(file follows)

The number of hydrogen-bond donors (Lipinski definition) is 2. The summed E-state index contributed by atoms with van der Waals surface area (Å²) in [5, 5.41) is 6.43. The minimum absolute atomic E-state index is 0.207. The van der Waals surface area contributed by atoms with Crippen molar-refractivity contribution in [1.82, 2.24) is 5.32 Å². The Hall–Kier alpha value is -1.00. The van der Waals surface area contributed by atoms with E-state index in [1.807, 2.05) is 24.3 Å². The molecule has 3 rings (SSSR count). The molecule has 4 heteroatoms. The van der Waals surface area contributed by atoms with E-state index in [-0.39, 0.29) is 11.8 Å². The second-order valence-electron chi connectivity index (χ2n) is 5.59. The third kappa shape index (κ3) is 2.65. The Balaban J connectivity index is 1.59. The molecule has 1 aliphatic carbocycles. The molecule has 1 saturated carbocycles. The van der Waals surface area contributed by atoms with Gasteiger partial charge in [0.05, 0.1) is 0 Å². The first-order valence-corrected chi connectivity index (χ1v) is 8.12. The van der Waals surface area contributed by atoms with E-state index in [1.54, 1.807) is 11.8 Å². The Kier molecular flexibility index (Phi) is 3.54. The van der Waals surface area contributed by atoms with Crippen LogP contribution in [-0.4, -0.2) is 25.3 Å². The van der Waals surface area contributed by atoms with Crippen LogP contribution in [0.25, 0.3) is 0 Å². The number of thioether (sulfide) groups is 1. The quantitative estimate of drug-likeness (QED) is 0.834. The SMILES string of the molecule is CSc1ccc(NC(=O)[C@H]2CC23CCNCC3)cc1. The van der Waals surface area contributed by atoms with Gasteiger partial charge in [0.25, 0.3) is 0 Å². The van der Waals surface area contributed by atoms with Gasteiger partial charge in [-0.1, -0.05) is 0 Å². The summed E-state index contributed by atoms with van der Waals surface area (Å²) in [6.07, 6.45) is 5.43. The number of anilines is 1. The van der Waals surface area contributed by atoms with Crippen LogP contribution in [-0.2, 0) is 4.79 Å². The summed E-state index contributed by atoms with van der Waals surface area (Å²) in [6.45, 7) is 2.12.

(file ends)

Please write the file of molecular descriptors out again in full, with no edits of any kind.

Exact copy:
The number of hydrogen-bond donors (Lipinski definition) is 2. The summed E-state index contributed by atoms with van der Waals surface area (Å²) in [5, 5.41) is 6.43. The minimum absolute atomic E-state index is 0.207. The van der Waals surface area contributed by atoms with Crippen molar-refractivity contribution in [1.82, 2.24) is 5.32 Å². The Hall–Kier alpha value is -1.00. The van der Waals surface area contributed by atoms with E-state index in [1.807, 2.05) is 24.3 Å². The molecule has 3 rings (SSSR count). The molecule has 4 heteroatoms. The van der Waals surface area contributed by atoms with E-state index in [-0.39, 0.29) is 11.8 Å². The second-order valence-electron chi connectivity index (χ2n) is 5.59. The third kappa shape index (κ3) is 2.65. The Balaban J connectivity index is 1.59. The molecule has 1 aliphatic carbocycles. The molecule has 1 saturated carbocycles. The van der Waals surface area contributed by atoms with Gasteiger partial charge in [0.05, 0.1) is 0 Å². The first-order valence-corrected chi connectivity index (χ1v) is 8.12. The van der Waals surface area contributed by atoms with E-state index in [1.54, 1.807) is 11.8 Å². The Kier molecular flexibility index (Phi) is 3.54. The van der Waals surface area contributed by atoms with Crippen LogP contribution in [-0.4, -0.2) is 25.3 Å². The van der Waals surface area contributed by atoms with Crippen LogP contribution in [0.25, 0.3) is 0 Å². The number of thioether (sulfide) groups is 1. The quantitative estimate of drug-likeness (QED) is 0.834. The SMILES string of the molecule is CSc1ccc(NC(=O)[C@H]2CC23CCNCC3)cc1. The van der Waals surface area contributed by atoms with Gasteiger partial charge in [0.25, 0.3) is 0 Å². The van der Waals surface area contributed by atoms with Gasteiger partial charge in [-0.1, -0.05) is 0 Å². The summed E-state index contributed by atoms with van der Waals surface area (Å²) in [6.07, 6.45) is 5.43. The number of anilines is 1. The van der Waals surface area contributed by atoms with Crippen LogP contribution in [-0.2, 0) is 4.79 Å². The summed E-state index contributed by atoms with van der Waals surface area (Å²) in [6.45, 7) is 2.12.